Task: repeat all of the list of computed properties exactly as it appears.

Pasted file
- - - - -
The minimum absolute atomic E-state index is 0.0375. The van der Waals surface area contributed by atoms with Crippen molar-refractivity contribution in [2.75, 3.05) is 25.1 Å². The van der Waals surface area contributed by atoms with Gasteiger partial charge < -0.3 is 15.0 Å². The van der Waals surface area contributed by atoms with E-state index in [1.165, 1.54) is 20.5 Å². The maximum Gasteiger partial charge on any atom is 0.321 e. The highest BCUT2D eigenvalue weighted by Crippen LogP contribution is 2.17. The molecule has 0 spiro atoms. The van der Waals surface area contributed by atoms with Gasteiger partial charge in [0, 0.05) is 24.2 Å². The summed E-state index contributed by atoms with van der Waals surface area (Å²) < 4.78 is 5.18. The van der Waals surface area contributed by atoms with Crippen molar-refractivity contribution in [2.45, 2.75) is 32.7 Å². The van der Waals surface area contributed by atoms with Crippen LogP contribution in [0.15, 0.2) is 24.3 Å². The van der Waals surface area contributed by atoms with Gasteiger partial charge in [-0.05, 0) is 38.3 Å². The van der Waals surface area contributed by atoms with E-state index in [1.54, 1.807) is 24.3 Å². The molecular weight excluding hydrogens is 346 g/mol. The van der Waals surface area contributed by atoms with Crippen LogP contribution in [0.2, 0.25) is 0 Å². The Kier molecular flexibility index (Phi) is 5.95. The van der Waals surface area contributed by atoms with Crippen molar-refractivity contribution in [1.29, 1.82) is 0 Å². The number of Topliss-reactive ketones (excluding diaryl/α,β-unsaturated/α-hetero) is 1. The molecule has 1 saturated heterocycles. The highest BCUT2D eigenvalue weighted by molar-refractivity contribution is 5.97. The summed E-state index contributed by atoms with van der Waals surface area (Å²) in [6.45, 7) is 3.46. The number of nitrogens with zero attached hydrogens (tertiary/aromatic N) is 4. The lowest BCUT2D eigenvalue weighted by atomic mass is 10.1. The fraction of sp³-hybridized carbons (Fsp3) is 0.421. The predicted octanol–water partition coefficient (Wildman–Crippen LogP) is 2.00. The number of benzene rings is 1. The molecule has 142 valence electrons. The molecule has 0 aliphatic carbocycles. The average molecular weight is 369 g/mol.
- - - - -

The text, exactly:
The minimum absolute atomic E-state index is 0.0375. The van der Waals surface area contributed by atoms with Crippen molar-refractivity contribution in [2.75, 3.05) is 25.1 Å². The van der Waals surface area contributed by atoms with Gasteiger partial charge < -0.3 is 15.0 Å². The van der Waals surface area contributed by atoms with E-state index in [1.165, 1.54) is 20.5 Å². The maximum Gasteiger partial charge on any atom is 0.321 e. The highest BCUT2D eigenvalue weighted by Crippen LogP contribution is 2.17. The molecule has 0 spiro atoms. The van der Waals surface area contributed by atoms with Gasteiger partial charge in [0, 0.05) is 24.2 Å². The summed E-state index contributed by atoms with van der Waals surface area (Å²) < 4.78 is 5.18. The van der Waals surface area contributed by atoms with Crippen molar-refractivity contribution in [2.45, 2.75) is 32.7 Å². The van der Waals surface area contributed by atoms with Crippen LogP contribution in [0.15, 0.2) is 24.3 Å². The van der Waals surface area contributed by atoms with Gasteiger partial charge in [-0.05, 0) is 38.3 Å². The van der Waals surface area contributed by atoms with E-state index in [1.54, 1.807) is 24.3 Å². The molecular weight excluding hydrogens is 346 g/mol. The van der Waals surface area contributed by atoms with Crippen LogP contribution in [0.2, 0.25) is 0 Å². The Kier molecular flexibility index (Phi) is 5.95. The van der Waals surface area contributed by atoms with Crippen molar-refractivity contribution in [1.29, 1.82) is 0 Å². The number of Topliss-reactive ketones (excluding diaryl/α,β-unsaturated/α-hetero) is 1. The molecule has 1 saturated heterocycles. The highest BCUT2D eigenvalue weighted by molar-refractivity contribution is 5.97. The summed E-state index contributed by atoms with van der Waals surface area (Å²) in [6.45, 7) is 3.46. The number of nitrogens with zero attached hydrogens (tertiary/aromatic N) is 4. The lowest BCUT2D eigenvalue weighted by atomic mass is 10.1. The fraction of sp³-hybridized carbons (Fsp3) is 0.421. The predicted octanol–water partition coefficient (Wildman–Crippen LogP) is 2.00. The number of benzene rings is 1. The molecule has 142 valence electrons. The molecule has 0 aliphatic carbocycles. The average molecular weight is 369 g/mol.